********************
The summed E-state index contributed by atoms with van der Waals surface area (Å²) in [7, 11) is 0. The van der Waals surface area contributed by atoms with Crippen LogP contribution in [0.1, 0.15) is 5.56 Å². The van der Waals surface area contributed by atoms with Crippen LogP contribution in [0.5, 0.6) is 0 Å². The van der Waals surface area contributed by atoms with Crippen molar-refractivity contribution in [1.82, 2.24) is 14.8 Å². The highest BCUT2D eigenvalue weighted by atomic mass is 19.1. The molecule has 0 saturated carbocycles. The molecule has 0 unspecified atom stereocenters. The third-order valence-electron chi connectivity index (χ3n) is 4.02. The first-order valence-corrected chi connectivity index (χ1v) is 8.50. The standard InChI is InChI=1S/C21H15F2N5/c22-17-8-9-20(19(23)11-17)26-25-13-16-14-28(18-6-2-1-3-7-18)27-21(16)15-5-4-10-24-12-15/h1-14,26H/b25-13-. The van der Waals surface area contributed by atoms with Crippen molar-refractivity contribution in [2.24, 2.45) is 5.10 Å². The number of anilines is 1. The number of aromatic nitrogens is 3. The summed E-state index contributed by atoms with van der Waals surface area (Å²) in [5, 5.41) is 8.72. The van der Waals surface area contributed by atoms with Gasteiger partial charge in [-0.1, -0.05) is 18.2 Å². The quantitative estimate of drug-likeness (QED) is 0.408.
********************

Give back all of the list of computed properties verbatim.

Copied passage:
The summed E-state index contributed by atoms with van der Waals surface area (Å²) in [7, 11) is 0. The van der Waals surface area contributed by atoms with Crippen LogP contribution in [0.1, 0.15) is 5.56 Å². The van der Waals surface area contributed by atoms with Crippen LogP contribution in [0.5, 0.6) is 0 Å². The van der Waals surface area contributed by atoms with Crippen molar-refractivity contribution in [1.82, 2.24) is 14.8 Å². The highest BCUT2D eigenvalue weighted by atomic mass is 19.1. The molecule has 0 saturated carbocycles. The molecule has 0 unspecified atom stereocenters. The third-order valence-electron chi connectivity index (χ3n) is 4.02. The first-order valence-corrected chi connectivity index (χ1v) is 8.50. The standard InChI is InChI=1S/C21H15F2N5/c22-17-8-9-20(19(23)11-17)26-25-13-16-14-28(18-6-2-1-3-7-18)27-21(16)15-5-4-10-24-12-15/h1-14,26H/b25-13-. The van der Waals surface area contributed by atoms with Crippen molar-refractivity contribution in [2.24, 2.45) is 5.10 Å². The number of anilines is 1. The number of aromatic nitrogens is 3. The summed E-state index contributed by atoms with van der Waals surface area (Å²) in [5, 5.41) is 8.72. The van der Waals surface area contributed by atoms with Gasteiger partial charge in [-0.1, -0.05) is 18.2 Å². The quantitative estimate of drug-likeness (QED) is 0.408.